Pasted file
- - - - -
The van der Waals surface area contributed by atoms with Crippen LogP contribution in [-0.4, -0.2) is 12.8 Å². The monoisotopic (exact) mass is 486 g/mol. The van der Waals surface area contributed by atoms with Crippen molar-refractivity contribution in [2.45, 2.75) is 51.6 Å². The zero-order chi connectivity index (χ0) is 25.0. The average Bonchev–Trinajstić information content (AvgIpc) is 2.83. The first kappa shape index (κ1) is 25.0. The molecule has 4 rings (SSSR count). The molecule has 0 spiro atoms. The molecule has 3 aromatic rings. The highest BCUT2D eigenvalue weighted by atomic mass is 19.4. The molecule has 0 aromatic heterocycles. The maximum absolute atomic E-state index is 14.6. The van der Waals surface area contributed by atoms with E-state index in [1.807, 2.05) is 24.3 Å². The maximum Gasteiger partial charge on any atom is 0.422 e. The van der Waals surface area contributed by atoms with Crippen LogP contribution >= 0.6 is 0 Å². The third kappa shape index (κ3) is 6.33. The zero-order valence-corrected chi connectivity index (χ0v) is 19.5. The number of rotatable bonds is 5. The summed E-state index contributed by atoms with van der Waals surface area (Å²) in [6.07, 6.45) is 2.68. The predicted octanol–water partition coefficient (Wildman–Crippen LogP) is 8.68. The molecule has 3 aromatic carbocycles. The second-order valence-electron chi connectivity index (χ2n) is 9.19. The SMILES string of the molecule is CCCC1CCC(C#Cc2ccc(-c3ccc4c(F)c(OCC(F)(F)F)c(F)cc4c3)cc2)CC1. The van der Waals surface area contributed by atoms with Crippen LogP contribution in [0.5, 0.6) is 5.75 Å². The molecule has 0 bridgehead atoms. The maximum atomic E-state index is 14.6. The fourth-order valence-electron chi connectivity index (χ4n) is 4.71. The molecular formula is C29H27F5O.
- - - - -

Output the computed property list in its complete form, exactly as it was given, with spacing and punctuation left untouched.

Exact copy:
The van der Waals surface area contributed by atoms with Crippen LogP contribution in [-0.4, -0.2) is 12.8 Å². The monoisotopic (exact) mass is 486 g/mol. The van der Waals surface area contributed by atoms with Crippen molar-refractivity contribution in [2.45, 2.75) is 51.6 Å². The zero-order chi connectivity index (χ0) is 25.0. The average Bonchev–Trinajstić information content (AvgIpc) is 2.83. The first kappa shape index (κ1) is 25.0. The molecule has 4 rings (SSSR count). The molecule has 0 spiro atoms. The molecule has 3 aromatic rings. The highest BCUT2D eigenvalue weighted by atomic mass is 19.4. The molecule has 0 aromatic heterocycles. The maximum absolute atomic E-state index is 14.6. The van der Waals surface area contributed by atoms with E-state index in [1.807, 2.05) is 24.3 Å². The maximum Gasteiger partial charge on any atom is 0.422 e. The van der Waals surface area contributed by atoms with Crippen LogP contribution >= 0.6 is 0 Å². The third kappa shape index (κ3) is 6.33. The zero-order valence-corrected chi connectivity index (χ0v) is 19.5. The number of rotatable bonds is 5. The summed E-state index contributed by atoms with van der Waals surface area (Å²) in [6.07, 6.45) is 2.68. The predicted octanol–water partition coefficient (Wildman–Crippen LogP) is 8.68. The molecule has 3 aromatic carbocycles. The second-order valence-electron chi connectivity index (χ2n) is 9.19. The SMILES string of the molecule is CCCC1CCC(C#Cc2ccc(-c3ccc4c(F)c(OCC(F)(F)F)c(F)cc4c3)cc2)CC1. The van der Waals surface area contributed by atoms with Crippen LogP contribution in [0.5, 0.6) is 5.75 Å². The molecule has 0 bridgehead atoms. The maximum atomic E-state index is 14.6. The fourth-order valence-electron chi connectivity index (χ4n) is 4.71. The molecular formula is C29H27F5O.